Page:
Of course, governments do what they do. Once elected, politicians and their appointees behave as they please. Citizens would be well advised to try to elect only persons who do not engage in propaganda. Once the leaders are elected, those same citizens would be well advised to remain watchful for, and intolerant of, all efforts at propaganda. Indeed, they would be well advised to resist all forms of manipulation. This has two benefits. For one, it helps keep the government in line, operating in a manner consistent with democratic principles. Two, it helps citizens interact gracefully with each other.
Source Watch, a site put up by The Center for Media and Democracy, has a nice collection of propaganda tactics here. They also have a page, PR Watch, where they publish examples of propaganda. Their blurb:
PR Watch, a quarterly publication of the Center for Media & Democracy, is dedicated to investigative reporting on the public relations industry. It serves citizens, journalists and researchers seeking to recognize and combat manipulative and misleading PR practices. It specializes in blowing the lid off today's multi-billion dollar propaganda-for-hire industry, naming names and revealing how public relations wizards concoct and spin the news, organize phony 'grassroots' front groups, spy on citizens, and conspire with lobbyists and politicians to thwart democracy. We expose the hidden activities of secretive, little-known mega-firms such as Hill & Knowlton, Burson-Marsteller and Ketchum PR--the "invisible men" who control our political debates and public opinion, twisting reality and protecting the powerful from scrutiny.This is good. But they release their collections quarterly. Bloggers can do much better, if only because examples taken from current events have a much greater emotional impact, and thus provide better illustrations for teaching purposes. For example, The War Is Over, by Ron Beasley of Middle Earth Journal, dissects the use of the faux antiwar resolution in the US Senate, showing how it was essentially a propaganda ploy.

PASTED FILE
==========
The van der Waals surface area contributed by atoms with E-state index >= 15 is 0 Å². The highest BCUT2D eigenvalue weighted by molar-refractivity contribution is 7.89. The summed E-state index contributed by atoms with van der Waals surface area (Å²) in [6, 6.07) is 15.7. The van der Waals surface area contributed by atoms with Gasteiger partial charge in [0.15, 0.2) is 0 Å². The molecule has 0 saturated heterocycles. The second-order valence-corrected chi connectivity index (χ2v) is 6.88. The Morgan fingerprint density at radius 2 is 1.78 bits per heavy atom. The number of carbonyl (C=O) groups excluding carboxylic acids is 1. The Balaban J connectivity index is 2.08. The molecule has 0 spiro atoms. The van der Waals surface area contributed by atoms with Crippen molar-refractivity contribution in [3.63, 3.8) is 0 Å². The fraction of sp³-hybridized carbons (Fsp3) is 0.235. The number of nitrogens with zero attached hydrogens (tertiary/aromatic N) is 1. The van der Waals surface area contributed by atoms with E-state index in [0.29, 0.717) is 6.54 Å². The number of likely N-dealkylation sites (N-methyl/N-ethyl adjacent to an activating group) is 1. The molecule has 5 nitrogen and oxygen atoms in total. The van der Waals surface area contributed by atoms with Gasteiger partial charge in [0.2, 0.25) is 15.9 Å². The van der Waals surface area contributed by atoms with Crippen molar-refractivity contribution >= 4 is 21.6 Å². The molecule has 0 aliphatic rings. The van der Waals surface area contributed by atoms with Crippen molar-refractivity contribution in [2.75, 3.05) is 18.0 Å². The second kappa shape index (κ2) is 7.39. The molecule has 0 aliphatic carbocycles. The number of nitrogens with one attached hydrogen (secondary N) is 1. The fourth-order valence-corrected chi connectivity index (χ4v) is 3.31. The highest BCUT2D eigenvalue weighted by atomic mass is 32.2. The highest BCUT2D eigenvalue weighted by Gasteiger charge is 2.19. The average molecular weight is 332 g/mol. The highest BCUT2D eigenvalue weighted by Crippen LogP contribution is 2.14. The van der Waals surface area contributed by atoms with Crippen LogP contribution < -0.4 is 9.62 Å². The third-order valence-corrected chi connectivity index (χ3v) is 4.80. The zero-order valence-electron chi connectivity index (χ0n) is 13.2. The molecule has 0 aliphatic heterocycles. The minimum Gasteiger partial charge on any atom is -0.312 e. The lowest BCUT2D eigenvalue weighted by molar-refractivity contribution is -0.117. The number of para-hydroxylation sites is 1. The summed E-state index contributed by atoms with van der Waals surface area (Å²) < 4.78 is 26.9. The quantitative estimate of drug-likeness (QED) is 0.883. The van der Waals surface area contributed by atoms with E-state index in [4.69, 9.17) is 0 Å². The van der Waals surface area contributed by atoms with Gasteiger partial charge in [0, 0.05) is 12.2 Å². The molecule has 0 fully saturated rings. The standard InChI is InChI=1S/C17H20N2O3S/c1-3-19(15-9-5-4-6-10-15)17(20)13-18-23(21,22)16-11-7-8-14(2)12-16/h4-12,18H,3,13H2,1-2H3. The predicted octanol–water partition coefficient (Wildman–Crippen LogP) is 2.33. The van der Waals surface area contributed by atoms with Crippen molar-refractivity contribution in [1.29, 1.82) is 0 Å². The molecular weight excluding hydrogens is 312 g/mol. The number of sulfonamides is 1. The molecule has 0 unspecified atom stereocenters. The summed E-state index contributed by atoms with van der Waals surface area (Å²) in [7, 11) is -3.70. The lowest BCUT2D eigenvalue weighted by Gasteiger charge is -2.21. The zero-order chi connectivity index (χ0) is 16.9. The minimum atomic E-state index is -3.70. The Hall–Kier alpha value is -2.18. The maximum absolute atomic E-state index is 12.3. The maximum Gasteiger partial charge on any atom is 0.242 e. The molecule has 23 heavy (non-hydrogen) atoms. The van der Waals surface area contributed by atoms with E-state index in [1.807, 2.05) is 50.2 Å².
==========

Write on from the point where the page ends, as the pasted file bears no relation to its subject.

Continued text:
It has occurred to someone who thinks bigger than me that it might be useful to have a blog that performs such dissections on a daily basis. That could be a lot of work, so I would like to invite anyone who is interested to let me know (joseph/dot/j7uy5/at-sign/gmail/dot/com) if they might be willing to contribute content. Or just let me know if anyone would be interested in even reading such a thing. If there is enough interest, I would set up the blog and give publishing permission to some selected individuals or groups. It might be fun, as well as serving an educational purpose. If I could get a half-dozen people, each person would have to write something about once per week to make it fly. I would welcome input from all points in the political universe. In fact, ideally it would include content from the right as well as the left.
(Note: The Rest of the Story/Corpus Callosum has moved. Visit the new site here.)
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Some of the most successful propaganda is at the governmental level, where typically it is combined with control of information to prevent uncovering the bias. And this is just as true of democratic governments as it is of totalitarian ones.
Control of information, in turn, has many facets; there is out-and-out lying, of course, but some of the best control comes about by selective release of known facts, mixing facts with fiction, or assembling disconnected facts in a distorted and seemingly connected way.